Substack’s other co-founders, Chief Executive Officer Chris Best and Chief Technology Officer Jairaj Sethi, handle operations and engineering. But McKenzie—a former tech reporter and freelance writer—has usually been the public face. His experience freelancing shaped the company’s vision as a way to serve those who toil alone in precarity, hassling editors to send assignments or put late checks in the mail. “I wanted to make a better world for independent writers,” he says.
McKenzie’s appeal to writers is that he understands how they suffer. He covered Tesla Inc. and Elon Musk for the tech site PandoDaily, and Musk hired him in January 2014 as the carmaker’s “lead writer.” McKenzie left after a year and began cranking out a manuscript about the electric car industry, working in a one-bedroom apartment in San Francisco, in a small space accessible only by ladder.
As the publication date neared, legal concerns reshaped the project and delayed its release significantly. “It’s a lonely, isolating, tortuous journey being an author,” McKenzie says, “writing about tricky subjects and feeling legally exposed.” The grueling process contributed to one of the nontechnical aspects of Substack’s platform: a legal defense fund for its writers.
The company is modeled on Stratechery, a tech analysis blog and newsletter where most content is available only to paying subscribers. For his part, Ben Thompson, Stratechery’s creator, says he has no need for its services. “I value independence and would personally never be interested in a Substack-type solution,” he writes in an email. Thompson’s dismissal points to one of Substack’s biggest challenges: persuading writers to continue splitting the revenue when there are other, cheaper ways to do the same things.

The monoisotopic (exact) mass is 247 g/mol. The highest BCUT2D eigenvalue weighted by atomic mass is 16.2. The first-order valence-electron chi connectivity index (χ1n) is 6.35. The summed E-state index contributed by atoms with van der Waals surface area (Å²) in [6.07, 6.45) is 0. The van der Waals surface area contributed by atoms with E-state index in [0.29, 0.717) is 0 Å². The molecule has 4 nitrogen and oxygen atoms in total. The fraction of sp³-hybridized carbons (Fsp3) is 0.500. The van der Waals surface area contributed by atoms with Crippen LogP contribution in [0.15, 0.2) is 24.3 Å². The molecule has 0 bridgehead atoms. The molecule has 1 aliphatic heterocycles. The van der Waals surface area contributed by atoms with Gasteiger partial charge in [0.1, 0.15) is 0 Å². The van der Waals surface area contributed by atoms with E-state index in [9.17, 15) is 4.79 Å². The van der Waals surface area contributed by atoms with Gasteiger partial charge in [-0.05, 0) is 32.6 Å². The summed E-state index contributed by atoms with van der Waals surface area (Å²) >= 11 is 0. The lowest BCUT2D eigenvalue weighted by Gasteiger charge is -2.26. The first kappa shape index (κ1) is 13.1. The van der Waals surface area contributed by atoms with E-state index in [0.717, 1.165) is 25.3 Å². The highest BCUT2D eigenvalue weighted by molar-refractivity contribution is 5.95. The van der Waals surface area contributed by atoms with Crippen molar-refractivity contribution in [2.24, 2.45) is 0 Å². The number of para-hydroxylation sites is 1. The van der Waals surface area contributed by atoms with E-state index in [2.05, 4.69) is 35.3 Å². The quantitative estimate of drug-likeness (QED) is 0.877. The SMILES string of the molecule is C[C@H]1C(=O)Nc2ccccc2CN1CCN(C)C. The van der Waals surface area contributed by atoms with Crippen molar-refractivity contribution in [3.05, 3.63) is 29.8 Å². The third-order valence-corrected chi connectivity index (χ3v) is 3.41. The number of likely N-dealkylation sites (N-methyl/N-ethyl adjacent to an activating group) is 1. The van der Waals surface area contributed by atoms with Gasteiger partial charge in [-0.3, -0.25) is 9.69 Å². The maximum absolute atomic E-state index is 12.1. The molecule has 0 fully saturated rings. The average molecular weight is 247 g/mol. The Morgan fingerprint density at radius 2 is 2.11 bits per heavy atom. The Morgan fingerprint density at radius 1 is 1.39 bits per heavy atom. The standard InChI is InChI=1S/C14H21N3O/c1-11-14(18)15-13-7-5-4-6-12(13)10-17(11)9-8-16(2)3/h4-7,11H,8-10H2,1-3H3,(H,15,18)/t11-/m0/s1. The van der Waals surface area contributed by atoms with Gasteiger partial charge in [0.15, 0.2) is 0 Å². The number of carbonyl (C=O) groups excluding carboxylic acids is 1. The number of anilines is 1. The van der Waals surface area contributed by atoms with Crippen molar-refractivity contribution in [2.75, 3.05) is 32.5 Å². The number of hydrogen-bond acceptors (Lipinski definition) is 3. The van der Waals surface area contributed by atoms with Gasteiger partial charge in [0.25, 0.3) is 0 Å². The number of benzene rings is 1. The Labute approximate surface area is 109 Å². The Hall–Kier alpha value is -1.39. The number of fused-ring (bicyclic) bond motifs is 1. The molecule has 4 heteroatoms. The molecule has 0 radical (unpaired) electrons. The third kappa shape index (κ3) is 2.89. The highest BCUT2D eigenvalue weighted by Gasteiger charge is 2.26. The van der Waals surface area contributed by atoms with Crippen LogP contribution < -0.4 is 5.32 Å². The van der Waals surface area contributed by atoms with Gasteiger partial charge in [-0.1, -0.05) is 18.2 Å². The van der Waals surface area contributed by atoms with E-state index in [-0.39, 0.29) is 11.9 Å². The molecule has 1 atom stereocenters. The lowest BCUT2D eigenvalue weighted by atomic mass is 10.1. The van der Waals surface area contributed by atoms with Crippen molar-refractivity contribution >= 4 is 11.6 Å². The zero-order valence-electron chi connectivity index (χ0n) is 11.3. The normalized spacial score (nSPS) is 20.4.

Recruitment falls to McKenzie, who plies his top targets with charm offensives and large advances. Anne Helen Petersen, who left BuzzFeed last summer to run a newsletter called Culture Study, says McKenzie reached out to her every six months for several years and offered to fly to visit her in Missoula, Mont., before she finally agreed to take an advance and start a paid newsletter.
As it poaches writers from other jobs and chooses which ones to feature on its homepage, Substack seems to be moving steadily toward becoming a publication in its own right. McKenzie rejects this characterization. “We’re not commissioning editorials, or having people write for Substack the brand, or editing or employing writers,” he says. “We’re helping people with their writing businesses.”
Petersen says she does feel as if she’s working for herself rather than Substack. In addition to her newsletter, she wonders how to offer her subscribers occasional long-form pieces with magazine-style photography and editing. “The dream would be for me to be able to then pay that editor, for me to be able to pay a copy editor, for me to pay freelancers to write pieces on the newsletter,” Petersen says. “But I start to laugh when I think about that. Because then you’re just an editor-in-chief of a publication.”